When an NPC wants to say something he will check conditions for the first option (in this case welcome). If they are met, he will choose it. Otherwise, he will skip to next option (note: conversation ends when there are no options left to choose). After choosing an option the NPC will execute any events defined in it and say it's text. Then the player will see options defined in the player_options branch to which the pointers setting points, in this case friendly and hostile. If the conditions for a player options is not met, the option is simply not displayed, similar to texts from NPC. The player will choose the option they want, and it will point back to other NPC text, which points to next player options and so on.

If there are no possible options for player or NPC (either from not meeting any conditions or being not defined) the conversations ends. If the conversation ends unexpectedly, check the console - it could be an error in the configuration.

This can and will be a little confusing, so you should name your options, conditions and events in a way which you will understand in the future. Don't worry though, if you make some mistake in configuration, the plugin will tell you this when running /q reload.

Binding Conversations to NPCsπŸ”—

Conversations can be assigned to NPCs created with Citizens. This is done in the npcs section:

  0: innkeeper
  4: mayorHans

The first part is the ID of the NPC. To acquire the NPCs ID select the NPC using /npc select, then run /npc id. The second part is the identifier of the corresponding conversation name as defined in the conversations section. You can assign the same conversation to multiple NPCs. It is not possible to assign multiple conversations to one npc. For this purpose, have a look at cross-conversation-pointers though.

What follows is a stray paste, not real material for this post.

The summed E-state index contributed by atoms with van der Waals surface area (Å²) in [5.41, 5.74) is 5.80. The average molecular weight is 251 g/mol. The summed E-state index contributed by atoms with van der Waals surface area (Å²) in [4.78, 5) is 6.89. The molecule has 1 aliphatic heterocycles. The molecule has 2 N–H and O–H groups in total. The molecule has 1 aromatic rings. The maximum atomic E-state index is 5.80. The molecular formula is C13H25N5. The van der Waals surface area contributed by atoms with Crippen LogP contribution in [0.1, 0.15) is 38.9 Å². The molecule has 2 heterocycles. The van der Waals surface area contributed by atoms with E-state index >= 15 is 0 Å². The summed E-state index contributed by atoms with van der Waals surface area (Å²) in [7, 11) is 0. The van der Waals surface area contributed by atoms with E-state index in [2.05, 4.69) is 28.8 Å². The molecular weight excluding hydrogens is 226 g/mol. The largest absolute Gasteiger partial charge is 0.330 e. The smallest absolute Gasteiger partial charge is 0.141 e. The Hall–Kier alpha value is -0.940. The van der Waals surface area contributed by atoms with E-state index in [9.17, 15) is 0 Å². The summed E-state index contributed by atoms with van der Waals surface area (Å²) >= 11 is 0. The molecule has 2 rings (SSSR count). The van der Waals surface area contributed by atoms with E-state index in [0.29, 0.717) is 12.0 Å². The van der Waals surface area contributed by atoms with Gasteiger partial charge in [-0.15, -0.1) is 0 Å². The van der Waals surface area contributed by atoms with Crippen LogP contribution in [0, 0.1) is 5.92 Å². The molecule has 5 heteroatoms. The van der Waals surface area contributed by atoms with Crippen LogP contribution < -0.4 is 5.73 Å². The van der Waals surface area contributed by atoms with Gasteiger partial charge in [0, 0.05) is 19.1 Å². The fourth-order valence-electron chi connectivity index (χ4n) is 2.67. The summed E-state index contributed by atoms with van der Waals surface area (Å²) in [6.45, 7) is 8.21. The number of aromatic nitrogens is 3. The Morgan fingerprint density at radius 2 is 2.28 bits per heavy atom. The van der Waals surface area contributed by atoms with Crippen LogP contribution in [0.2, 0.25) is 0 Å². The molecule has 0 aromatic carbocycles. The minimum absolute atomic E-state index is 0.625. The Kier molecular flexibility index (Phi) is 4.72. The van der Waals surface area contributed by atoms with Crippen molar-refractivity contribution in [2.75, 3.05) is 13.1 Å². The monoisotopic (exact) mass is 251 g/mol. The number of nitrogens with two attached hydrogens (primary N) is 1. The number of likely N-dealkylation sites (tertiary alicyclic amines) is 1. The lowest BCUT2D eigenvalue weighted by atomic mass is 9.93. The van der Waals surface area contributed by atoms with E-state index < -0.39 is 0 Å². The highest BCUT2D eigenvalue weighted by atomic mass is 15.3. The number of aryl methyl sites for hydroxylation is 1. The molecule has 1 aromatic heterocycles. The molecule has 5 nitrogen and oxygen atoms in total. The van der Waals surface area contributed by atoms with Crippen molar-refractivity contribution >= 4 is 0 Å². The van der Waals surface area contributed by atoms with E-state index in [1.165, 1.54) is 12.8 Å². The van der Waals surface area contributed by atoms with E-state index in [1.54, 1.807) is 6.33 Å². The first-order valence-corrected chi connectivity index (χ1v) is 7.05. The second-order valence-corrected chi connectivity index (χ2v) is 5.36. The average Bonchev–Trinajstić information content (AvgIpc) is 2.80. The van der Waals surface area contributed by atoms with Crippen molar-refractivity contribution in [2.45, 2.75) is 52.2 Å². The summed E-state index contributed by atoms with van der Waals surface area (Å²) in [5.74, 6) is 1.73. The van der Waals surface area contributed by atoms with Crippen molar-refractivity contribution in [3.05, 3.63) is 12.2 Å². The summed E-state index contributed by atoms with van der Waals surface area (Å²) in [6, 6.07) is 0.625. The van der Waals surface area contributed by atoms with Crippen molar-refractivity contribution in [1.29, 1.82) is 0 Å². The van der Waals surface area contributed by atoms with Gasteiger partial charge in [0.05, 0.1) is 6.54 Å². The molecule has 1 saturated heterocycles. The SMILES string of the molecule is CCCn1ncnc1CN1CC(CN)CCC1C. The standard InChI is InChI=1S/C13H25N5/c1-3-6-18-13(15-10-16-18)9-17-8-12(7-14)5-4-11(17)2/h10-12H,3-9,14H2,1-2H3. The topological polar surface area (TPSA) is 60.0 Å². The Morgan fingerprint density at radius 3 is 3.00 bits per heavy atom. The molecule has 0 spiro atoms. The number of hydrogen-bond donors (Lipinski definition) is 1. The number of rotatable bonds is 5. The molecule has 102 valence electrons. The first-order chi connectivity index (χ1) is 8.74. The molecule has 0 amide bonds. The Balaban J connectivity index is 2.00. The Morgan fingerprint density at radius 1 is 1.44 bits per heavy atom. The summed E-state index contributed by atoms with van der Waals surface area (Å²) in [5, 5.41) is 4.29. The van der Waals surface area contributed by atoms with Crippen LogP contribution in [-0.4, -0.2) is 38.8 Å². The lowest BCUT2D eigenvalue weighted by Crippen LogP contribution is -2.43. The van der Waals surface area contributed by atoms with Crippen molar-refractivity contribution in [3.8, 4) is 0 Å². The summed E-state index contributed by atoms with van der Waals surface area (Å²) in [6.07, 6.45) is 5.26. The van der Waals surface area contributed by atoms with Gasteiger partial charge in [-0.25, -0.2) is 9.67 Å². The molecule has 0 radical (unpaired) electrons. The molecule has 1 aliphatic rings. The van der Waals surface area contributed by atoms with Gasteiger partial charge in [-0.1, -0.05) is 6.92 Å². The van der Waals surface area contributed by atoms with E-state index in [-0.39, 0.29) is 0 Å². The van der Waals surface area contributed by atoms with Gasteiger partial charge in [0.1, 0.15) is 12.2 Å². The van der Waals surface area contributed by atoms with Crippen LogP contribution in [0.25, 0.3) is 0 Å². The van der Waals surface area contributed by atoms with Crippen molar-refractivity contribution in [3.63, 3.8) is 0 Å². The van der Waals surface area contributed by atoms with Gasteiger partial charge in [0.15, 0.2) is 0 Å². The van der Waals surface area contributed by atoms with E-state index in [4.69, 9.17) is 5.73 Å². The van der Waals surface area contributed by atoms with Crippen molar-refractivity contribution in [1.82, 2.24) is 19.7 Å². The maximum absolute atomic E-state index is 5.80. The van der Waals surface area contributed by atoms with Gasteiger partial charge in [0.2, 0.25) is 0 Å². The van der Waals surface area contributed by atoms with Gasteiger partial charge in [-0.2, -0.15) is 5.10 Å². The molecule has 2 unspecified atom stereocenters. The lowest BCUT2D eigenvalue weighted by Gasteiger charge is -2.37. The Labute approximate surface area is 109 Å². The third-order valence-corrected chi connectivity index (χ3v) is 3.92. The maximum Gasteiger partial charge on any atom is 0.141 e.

Conversation displayingπŸ”—

BetonQuest provides different conversation styles, so called "conversationIO's". They differ in their visual style and the way the player interacts with them.

BetonQuest uses the menu style by default. If ProtocolLib is not installed, the chest style will be used. You can change this setting globally by changing the default_conversation_IO option in the config.yml file.

It is also possible to override this setting per conversation. Add a conversationIO: <type> setting to the conversation file at the top of the YAML hierarchy (which is the same level as quester or first options).

In both cases, you can choose from the following conversation styles:

Conversation Styles

A modern conversation style that works with some of Minecraft's native controls.

Requires ProtocolLib

Customizing the Menu Style

Customize the look of the menu style by adding the following lines to any of your quest packages. These are global settings that currently cannot be changed on a NPC level.

  line_length: 50 # (1)!
  refresh_delay: 180 # (2)!
  selectionCooldown: 10 # (3)!

  npc_wrap: '&l &r' # (4)!
  npc_text: '&l &r&f{npc_text}' # (5)!
  npc_text_reset: '&f' # (6)!
  option_wrap: '&r&l &l &l &l &r' # (7)!
  option_text: '&l &l &l &l &r&8[ &b{option_text}&8 ]' # (8)!
  option_text_reset: '&b' # (9)! 
  option_selected: '&l &r &r&7Β»&r &8[ &f&n{option_text}&8 ]' # (10)!
  option_selected_reset: '&f' # (11)!
  option_selected_wrap: '&r&l &l &l &l &r&f&n' # (12)!

  control_select: jump,left_click # (13)!
  control_cancel: sneak # (14)! 
  control_move: scroll,move # (15)! 

  npc_name_type: chat # (16)!
  npc_name_align: center # (17)!
  npc_name_format: '&e{npc_name}&r' # (18)!
  npc_name_newline_separator: true # (19)!
  1. Maximum size of a line till its wrapped.
  2. Specify how many ticks to auto update display. Default 180.
  3. The cooldown for selecting another option after selecting an option. Measured in ticks. 20 ticks = 1 second.